Miller brothers create $10M pool for retail, restaurants
Washington Business Journal — by Michael Neibauer
Date: Friday, March 18, 2011
Photo by Joanne S. Lawton
For Ben and Daniel Miller, WestMill Capital Partners LP is not their father’s company.
Not that they don’t appreciate everything their father taught them. They heap praise on Herb Miller, whose Western Development Corp. is responsible for Gallery Place, Georgetown Park, Washington Harbour, Market Square, various Mills malls and numerous other mega-projects in D.C. and beyond.
But WestMill Capital, which the brothers launched late last year, has a different mission, one, perhaps, more aligned with their younger demographic. Their focus is on the individual businesses — the restaurants, retail, consumer-centric venues that in critical mass create dynamic corridors — rather than on the mega-project that is Western’s longtime concentration.
WestMill in May will launch a $10 million fund, raised through local partners the Millers declined to disclose, to help local, proven entrepreneurs buy real estate in up-and-coming neighborhoods such as H Street NE, Bloomingdale and North Capitol Street. The Miller brothers expect to make five deals in 12 months — mostly with restaurants, but other businesses, they say, are welcome to apply.
“Most operators don’t get to own their own real estate,” Ben Miller, 34, said in an interview, joined by his brother and partner, Daniel, 23. “We want to make that possible.”
The deals will be structured like a typical joint venture, in which the operator puts in some equity, and the fund manager — in this case, WestMill — puts in the majority to buy or redevelop a building. When a restaurant is successful, equity in the real estate soars, Ben Miller said, but rarely does the restaurant owner benefit.
“It’s too much capital, and a different kind of capital, for a restaurateur to handle,” he said.
Said Daniel Miller: “For deals under $10 million, especially under $5 million, there’s no money there.”
Ben Miller, a University of Pennsylvania graduate, spent seven years with Western, two as its president. Daniel Miller, who has private sector experience with Credit Suisse and the Global Environment Fund, graduated from the Wharton School of Business in 2010. He could have gone to work for a high-powered equity fund, he said, but WestMill offered more: “Not sitting behind an Excel spreadsheet for 20 hours.”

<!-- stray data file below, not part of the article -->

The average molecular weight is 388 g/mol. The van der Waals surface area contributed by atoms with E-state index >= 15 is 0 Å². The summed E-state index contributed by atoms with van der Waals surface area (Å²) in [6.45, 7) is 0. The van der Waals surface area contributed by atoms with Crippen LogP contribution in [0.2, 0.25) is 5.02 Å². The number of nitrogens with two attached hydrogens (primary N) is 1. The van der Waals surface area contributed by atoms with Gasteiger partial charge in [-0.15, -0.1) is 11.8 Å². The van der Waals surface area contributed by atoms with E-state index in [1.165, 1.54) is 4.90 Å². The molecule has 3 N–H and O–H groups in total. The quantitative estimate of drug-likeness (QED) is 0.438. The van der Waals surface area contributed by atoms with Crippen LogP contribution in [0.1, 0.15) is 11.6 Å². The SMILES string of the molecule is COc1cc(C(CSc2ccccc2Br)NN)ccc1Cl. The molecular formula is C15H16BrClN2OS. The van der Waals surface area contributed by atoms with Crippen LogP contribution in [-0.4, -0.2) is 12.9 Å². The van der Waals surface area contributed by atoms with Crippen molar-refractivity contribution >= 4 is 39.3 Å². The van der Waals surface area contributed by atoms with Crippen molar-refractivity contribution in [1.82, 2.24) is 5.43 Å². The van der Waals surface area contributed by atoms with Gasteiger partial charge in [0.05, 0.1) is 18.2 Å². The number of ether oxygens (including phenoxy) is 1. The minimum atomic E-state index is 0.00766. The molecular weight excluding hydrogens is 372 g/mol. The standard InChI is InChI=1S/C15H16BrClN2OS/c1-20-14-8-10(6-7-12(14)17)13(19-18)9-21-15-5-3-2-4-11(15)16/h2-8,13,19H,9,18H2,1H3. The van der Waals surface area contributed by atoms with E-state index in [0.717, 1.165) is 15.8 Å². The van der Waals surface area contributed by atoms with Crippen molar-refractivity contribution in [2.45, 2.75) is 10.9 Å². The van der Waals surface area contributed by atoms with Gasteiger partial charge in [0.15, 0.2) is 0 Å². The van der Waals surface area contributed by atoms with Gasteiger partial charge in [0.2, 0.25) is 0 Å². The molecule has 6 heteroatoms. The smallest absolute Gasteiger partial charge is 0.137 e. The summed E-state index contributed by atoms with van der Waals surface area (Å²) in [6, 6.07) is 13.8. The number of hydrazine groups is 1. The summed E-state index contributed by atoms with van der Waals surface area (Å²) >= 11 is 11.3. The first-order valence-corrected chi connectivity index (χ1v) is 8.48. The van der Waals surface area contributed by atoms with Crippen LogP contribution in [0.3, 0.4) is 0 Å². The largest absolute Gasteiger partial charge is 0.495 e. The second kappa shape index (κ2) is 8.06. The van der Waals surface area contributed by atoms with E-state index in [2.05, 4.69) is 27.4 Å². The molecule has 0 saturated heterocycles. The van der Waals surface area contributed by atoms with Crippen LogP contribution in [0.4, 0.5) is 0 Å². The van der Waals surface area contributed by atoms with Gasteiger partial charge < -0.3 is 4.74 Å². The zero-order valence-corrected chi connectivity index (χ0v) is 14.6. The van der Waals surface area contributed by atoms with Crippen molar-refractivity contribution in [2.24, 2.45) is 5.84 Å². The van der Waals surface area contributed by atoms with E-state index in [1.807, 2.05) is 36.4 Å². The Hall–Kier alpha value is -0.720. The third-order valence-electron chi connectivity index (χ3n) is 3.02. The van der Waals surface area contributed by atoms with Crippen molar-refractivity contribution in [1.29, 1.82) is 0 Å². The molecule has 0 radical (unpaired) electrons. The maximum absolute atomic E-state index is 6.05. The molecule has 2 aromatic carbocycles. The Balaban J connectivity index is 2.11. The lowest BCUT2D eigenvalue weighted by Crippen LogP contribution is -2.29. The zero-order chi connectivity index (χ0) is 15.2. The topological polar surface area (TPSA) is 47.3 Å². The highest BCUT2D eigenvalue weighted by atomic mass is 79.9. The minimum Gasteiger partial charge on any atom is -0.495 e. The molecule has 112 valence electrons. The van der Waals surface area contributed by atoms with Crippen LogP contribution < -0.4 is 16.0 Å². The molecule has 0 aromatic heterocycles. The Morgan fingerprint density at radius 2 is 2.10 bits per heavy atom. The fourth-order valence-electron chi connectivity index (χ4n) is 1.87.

“They pay you a lot,” he said, “but it’s not stimulating.”
Together, the brothers say they have the right mix of talent in real estate and finance to pick winning entrepreneurs and ventures in which to invest. They want to “back the guy who’s from the neighborhood,” to “find the operator who’s known to the community” and can work with the community to find support for their projects.
They will target underused buildings and vacant parcels, and they hope to partner with the owners of “the places we love” to open locations in, perhaps, neighborhoods not yet on others’ radars.
WestMill is based in Dupont Circle (it is building out a space over Kramerbooks) and has a staff of six, including two former Western employees — Jim Gdula, WestMill’s managing director for real estate, and Sean Garrett, an associate.
The fledgling firm’s first investment was the struggling Biltmore Square Mall in Asheville, N.C., which the Millers are working to fill with “premier outlet and value retailers.” In January, WestMill laid out $3.9 million to buy a 1-acre parcel in the 1200 block of H Street NE, which the Millers plan to redevelop as mixed-use once the existing AutoZone’s lease expires.
WestMill’s principals have a larger vision, one they’re not ready to unveil. Their father is semiretired, but they don’t want to take on Western’s portfolio, the elder Miller brother said: “You need to be nimble. If you had all those assets, you’d spend all your time asset managing.”
Herb Miller said his sons are smart, ethical and responsible. The key to anyone’s success, he said, is hard work and acting responsibly. And don’t read too much into WestMill starting small, he said.
“I started with small projects,” he said, “and grew quickly into big projects.”
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